General Process

Steel is annealed for two distinct reasons: (1) to soften the metal for machining; and (2) to relieve the strains in the steel caused by hammering or by bending in the mill or the forge shop.

The process is heating, and then slow cooling. The steel should be heated a little above its critical temperature; for if heated below this temperature, all strain in the steel is not released and warping takes place when the hardening heat is reached.

As is noted under "Hardening", the rapidity of cooling determines the final hardness of the steel and if the steel is cooled very slowly it will be left very soft; while if cooled rapidly, it will be left hard. This difference in the cooling time is the only difference between its hardening and its annealing. Both should be done from the same heat.

Annealing High-Speed Steel

For good results in annealing high-speed steels, the following rules must be observed:

(1) Heat should be as near to 1500 degrees as possible. If the heat reached were only 1250 degrees, the steel would retain its original hardness. If heated to 1700 or 1800 degrees, the steel would be soft but would show brittleness with a coarse grain. If there were a further increase in heat, the steel would become hard and unannealed, and the fracture from this temperature would be dull and lifeless and would show a marked decarbonization.

(2) The steel should be packed in boxes or pipes, in powdered charcoal or lime, and sealed with fire clay, and in packing it should be seen that no part of the steel comes in contact with the box or pipes. If the parts come together, that does no harm.

(3) The heating should be started slowly and there should be given plenty of time for cooling. If a forge fire is used for annealing, leave the box in the fire and let it remain until cold, or if the forge fire has to be used for other purposes, the box can be put in some place out of the way and then covered with ashes, lime, or better still, charcoal. In all cases a slow cooling is necessary. If a furnace is used, heat slowly to full red or about 1500° Fahrenheit. Hold the heat long enough to be sure of penetration through the box and the steel to be annealed, and then shut off the heat and let the steel cool off with the furnace.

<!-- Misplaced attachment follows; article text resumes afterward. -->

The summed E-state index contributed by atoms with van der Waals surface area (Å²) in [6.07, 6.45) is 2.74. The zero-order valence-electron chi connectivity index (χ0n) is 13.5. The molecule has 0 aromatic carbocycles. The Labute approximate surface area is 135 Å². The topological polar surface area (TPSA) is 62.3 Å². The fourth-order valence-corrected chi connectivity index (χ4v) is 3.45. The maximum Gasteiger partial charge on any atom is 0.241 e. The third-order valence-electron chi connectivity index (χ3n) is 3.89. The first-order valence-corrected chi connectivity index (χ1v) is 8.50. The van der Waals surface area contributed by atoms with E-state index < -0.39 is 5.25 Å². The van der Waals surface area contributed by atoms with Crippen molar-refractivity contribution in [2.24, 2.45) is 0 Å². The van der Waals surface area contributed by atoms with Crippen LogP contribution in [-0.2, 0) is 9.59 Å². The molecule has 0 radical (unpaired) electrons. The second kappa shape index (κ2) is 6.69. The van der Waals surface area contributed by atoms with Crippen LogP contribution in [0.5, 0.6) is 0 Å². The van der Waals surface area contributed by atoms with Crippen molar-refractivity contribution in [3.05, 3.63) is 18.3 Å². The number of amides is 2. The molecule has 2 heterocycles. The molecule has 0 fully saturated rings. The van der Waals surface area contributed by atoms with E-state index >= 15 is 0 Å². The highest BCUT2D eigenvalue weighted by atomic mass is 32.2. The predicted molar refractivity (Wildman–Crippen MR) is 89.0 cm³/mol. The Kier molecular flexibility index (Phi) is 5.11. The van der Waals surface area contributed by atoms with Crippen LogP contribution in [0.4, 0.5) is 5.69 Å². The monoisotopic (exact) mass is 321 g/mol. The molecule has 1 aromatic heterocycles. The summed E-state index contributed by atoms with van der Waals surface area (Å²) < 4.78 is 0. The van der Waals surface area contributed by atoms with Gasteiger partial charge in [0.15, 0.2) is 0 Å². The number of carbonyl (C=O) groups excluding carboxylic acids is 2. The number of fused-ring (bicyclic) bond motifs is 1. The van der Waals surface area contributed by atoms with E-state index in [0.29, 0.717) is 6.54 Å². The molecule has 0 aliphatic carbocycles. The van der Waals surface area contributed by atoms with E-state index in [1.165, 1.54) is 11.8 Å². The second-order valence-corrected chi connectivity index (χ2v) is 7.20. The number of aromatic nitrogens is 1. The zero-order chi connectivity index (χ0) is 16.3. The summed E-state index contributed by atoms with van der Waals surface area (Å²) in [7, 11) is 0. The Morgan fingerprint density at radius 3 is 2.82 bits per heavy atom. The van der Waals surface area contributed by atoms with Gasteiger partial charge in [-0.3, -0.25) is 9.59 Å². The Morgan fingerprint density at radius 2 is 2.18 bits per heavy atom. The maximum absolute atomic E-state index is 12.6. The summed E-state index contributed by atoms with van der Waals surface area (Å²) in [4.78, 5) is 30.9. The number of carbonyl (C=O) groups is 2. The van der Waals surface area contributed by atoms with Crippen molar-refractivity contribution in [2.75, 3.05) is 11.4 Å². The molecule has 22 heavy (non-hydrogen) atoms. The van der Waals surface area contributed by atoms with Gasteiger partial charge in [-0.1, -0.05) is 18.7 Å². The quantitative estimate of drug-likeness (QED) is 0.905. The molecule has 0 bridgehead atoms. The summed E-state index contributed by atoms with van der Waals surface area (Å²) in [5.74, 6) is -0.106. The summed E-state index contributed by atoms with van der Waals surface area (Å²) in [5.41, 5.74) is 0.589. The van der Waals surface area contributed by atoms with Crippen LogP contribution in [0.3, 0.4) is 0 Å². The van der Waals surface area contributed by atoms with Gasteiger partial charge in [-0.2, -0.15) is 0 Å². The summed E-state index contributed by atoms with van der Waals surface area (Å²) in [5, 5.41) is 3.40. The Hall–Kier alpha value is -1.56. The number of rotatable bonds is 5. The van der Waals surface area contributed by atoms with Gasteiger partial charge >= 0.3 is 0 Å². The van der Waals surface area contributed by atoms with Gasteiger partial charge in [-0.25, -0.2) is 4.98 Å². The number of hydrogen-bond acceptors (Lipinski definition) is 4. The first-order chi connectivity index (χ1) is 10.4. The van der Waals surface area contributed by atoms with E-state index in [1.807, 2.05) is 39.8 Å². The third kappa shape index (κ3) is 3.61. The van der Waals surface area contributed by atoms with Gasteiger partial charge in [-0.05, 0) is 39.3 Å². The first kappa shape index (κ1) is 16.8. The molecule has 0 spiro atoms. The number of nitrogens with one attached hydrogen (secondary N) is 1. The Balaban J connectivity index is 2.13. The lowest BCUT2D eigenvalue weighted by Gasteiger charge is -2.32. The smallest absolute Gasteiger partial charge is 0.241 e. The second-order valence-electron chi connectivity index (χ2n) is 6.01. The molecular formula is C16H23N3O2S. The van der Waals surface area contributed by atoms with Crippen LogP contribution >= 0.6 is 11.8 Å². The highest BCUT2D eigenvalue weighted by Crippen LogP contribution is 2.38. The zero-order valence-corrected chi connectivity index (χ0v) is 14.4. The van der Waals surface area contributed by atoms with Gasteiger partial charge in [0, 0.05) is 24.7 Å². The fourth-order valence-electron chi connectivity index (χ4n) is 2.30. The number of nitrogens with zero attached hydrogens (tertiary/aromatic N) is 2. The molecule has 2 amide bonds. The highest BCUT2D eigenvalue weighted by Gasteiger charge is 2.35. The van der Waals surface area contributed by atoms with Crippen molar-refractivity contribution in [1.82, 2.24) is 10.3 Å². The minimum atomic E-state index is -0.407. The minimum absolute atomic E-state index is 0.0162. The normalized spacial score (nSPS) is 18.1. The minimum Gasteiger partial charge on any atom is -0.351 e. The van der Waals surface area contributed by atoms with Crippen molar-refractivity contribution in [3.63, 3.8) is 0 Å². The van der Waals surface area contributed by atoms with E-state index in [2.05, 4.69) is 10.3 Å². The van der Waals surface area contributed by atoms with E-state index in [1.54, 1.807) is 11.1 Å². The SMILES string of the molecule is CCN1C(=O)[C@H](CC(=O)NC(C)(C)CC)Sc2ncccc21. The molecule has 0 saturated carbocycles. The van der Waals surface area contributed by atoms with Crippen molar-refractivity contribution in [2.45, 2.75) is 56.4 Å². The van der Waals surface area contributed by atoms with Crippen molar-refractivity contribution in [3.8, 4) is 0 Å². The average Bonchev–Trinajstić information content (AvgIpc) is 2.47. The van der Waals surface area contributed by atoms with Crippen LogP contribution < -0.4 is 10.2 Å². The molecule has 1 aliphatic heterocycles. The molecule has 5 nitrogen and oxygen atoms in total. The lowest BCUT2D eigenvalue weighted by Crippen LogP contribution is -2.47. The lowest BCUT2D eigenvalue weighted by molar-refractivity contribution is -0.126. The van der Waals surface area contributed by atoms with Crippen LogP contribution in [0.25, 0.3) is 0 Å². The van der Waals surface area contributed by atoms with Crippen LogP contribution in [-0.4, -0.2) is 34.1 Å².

Water Method

Another method is water annealing. If only a few pieces are to be annealed for quick use, heat the steel to between 750° and 800° Fahrenheit, plunge it into water which has been heated to about 150° or 160° Fahrenheit, and allow it to remain until it becomes the same temperature as the bath. The heating should be slow and uniform for good results. To heat rapidly will cause internal strains and is apt to increase the risk of rupture when the steel is plunged into the water.

This last method is not to be recommended as it is not effective on all high-speed steels.

Annealing Copper And Brass

The treatment of these two metals consists in heating them to a red heat and then cooling suddenly in cold water. When copper or brass is hammered to any extent, it becomes hard and springy, and, if it has to be further worked, it must be annealed or softened, otherwise it is almost sure to split.